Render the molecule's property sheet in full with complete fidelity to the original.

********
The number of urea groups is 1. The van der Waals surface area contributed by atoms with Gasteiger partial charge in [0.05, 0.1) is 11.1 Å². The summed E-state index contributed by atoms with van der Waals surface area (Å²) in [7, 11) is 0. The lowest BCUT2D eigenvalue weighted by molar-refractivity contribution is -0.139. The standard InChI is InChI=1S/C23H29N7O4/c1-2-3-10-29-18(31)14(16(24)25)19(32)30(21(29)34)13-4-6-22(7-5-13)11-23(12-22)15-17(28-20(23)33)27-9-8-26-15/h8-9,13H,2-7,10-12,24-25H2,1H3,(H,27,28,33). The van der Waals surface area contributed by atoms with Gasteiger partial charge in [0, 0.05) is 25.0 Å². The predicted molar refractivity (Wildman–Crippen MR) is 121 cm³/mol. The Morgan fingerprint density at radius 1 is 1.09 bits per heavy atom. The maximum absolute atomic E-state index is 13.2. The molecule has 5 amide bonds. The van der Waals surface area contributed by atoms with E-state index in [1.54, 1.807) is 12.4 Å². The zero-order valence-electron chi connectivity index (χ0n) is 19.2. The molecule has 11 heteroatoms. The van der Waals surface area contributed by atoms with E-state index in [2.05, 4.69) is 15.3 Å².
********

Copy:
The number of urea groups is 1. The van der Waals surface area contributed by atoms with Gasteiger partial charge in [0.05, 0.1) is 11.1 Å². The summed E-state index contributed by atoms with van der Waals surface area (Å²) in [7, 11) is 0. The lowest BCUT2D eigenvalue weighted by molar-refractivity contribution is -0.139. The standard InChI is InChI=1S/C23H29N7O4/c1-2-3-10-29-18(31)14(16(24)25)19(32)30(21(29)34)13-4-6-22(7-5-13)11-23(12-22)15-17(28-20(23)33)27-9-8-26-15/h8-9,13H,2-7,10-12,24-25H2,1H3,(H,27,28,33). The van der Waals surface area contributed by atoms with Gasteiger partial charge in [0, 0.05) is 25.0 Å². The predicted molar refractivity (Wildman–Crippen MR) is 121 cm³/mol. The Morgan fingerprint density at radius 1 is 1.09 bits per heavy atom. The maximum absolute atomic E-state index is 13.2. The molecule has 5 amide bonds. The van der Waals surface area contributed by atoms with E-state index in [1.54, 1.807) is 12.4 Å². The zero-order valence-electron chi connectivity index (χ0n) is 19.2. The molecule has 11 heteroatoms. The van der Waals surface area contributed by atoms with E-state index in [2.05, 4.69) is 15.3 Å².